Similarly, the genome analysis work has managed to analyze all the available annotations of E. coli and provide a snapshot of their functional information. However, at the end of their analyses, they reported ~14% of unknown sequences. They reported the results of their analyses as text files and excel sheets. Moreover, these analyses were carried out in 1997 and 2005, and by this time, a fresh set of annotations have appeared (Blattner et al. 1997; Riley et al., 2006). Hence, the aim of this work is to perform the manual proteomic re-annotation of the complete proteome sequences of E. coli K-12 strain using a multiple and dynamic biological data fusion strategy, where information from several protein databases are carefully compared and analyzed before assigning functions to the genome and make it available as a public database that can be useful for the scientific community dealing E. coli research. In this re-annotation work, a dynamic biological data fusion strategy has been implemented to perform sequence functional prediction. This strategy generally deals with the ability to dynamically form integrated data sets from the data sources by combining the heterogeneous data from database to maximize knowledge sharing (Elmore et al., 2003).

In recent years, the accumulation of complete genome sequences and related protein databases (Pearson and Lipman, 1988) provide useful comparisons with the close relatives among other organisms and facilitates powerful re-annotation. In silico re-annotation permits uniform quality control, systemic updates, easy data parsing and more comprehensive comparative analysis, providing a valuable resource to the whole research community (Rajadurai et al., 2011). Though, several genome and proteome database are publicly available to facilitate life science research, there are a number of pitfalls associated with each database. The most common problems in these biological sequence databases are lack of reliability, redundancy, erroneous annotation etc. Recently, the misannotation levels in the four popularly used public protein sequence databases, UniProtKB/Swiss-Prot, GenBank NR, UniProtKB/TrEMBL, and KEGG have been investigated and identified the misannotated enzyme superfamilies that remains a larger problem during annotation process (Schnoes et al. 2009).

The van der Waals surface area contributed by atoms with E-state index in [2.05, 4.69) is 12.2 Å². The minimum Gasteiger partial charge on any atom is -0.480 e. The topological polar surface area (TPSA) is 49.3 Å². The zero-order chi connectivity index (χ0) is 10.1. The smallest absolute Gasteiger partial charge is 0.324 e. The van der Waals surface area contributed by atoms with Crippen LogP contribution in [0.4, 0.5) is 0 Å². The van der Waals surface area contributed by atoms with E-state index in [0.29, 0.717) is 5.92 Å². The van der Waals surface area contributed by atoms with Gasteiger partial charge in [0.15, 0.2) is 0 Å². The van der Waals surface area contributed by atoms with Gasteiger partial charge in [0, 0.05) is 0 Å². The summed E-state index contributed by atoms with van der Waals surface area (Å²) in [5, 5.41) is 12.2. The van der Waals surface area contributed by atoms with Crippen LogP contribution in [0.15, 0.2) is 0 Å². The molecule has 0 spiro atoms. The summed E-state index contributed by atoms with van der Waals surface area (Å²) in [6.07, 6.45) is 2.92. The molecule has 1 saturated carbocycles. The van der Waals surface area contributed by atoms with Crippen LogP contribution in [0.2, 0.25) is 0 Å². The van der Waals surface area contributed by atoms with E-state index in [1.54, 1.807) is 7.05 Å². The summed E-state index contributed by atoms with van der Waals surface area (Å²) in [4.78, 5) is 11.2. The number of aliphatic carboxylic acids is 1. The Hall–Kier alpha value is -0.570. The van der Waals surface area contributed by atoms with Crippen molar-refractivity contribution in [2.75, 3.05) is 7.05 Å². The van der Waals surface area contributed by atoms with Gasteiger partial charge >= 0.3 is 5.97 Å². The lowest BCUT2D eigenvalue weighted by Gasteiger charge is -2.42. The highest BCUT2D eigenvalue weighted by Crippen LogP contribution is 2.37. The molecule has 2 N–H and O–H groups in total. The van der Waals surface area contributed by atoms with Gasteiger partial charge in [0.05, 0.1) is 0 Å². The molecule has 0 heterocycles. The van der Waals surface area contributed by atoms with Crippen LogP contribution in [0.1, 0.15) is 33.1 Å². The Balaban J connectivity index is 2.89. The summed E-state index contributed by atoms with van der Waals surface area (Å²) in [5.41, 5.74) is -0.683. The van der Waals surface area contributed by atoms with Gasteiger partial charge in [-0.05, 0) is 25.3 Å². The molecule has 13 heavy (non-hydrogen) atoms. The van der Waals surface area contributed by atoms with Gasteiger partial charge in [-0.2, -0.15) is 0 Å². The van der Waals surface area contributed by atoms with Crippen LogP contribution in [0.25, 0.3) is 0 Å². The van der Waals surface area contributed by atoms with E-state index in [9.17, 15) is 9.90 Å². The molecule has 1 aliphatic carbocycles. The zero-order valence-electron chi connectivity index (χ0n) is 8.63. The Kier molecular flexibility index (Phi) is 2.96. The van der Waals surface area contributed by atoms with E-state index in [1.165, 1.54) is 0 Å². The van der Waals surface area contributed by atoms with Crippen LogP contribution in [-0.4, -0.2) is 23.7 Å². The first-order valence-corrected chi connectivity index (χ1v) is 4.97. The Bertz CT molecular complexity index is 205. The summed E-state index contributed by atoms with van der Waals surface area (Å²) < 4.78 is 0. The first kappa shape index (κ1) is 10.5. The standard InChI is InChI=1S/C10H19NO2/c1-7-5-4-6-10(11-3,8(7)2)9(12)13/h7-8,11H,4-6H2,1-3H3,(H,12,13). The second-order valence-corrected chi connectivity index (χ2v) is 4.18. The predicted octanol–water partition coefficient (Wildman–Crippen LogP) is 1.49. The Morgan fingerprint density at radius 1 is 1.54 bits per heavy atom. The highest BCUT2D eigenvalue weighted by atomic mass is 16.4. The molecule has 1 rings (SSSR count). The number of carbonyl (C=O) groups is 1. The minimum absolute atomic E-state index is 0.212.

To alleviate the problem of erroneous annotation and redundancy, re-annotation of genes and proteins using a set of common, controlled context to describe a gene or protein function is necessary. Thus, deciphering the precise functions encoded by all gene products of this genome remains a great challenge in this genomic era (Bock and Gough, 2004; Altschul et al., 1990). Hence, to overcome such challenges, the re-annotation of the E. coli K-12 proteome has been carried out using a strategy known as “dynamic biological data fusion” in which the biological data from various available databases are integrated into a unique information source. Further, confidence level has been carried out to assign functions of unknown proteins and thereby facilitating more accurate functional information to the research society.

1 Results
The original sequence annotations of E. coli K-12 strain downloaded from EcoCyc database and it was identified to possess 4,290 protein sequences. Of these sequences, 2,560 sequences had clear annotations and the remaining 1,730 sequences were found to be uncharacterized with hypothetical, unknown, predicted, conserved and putative functions (Table 1, Figure 1a). Following the in silico functional re-annotation, several categories of changes were made in the previously annotated E. coli genome that includes i) Assigning functions to uncharacterized proteins ii) Transfer of functions (revision of already annotated function) and iii) Updating the functions.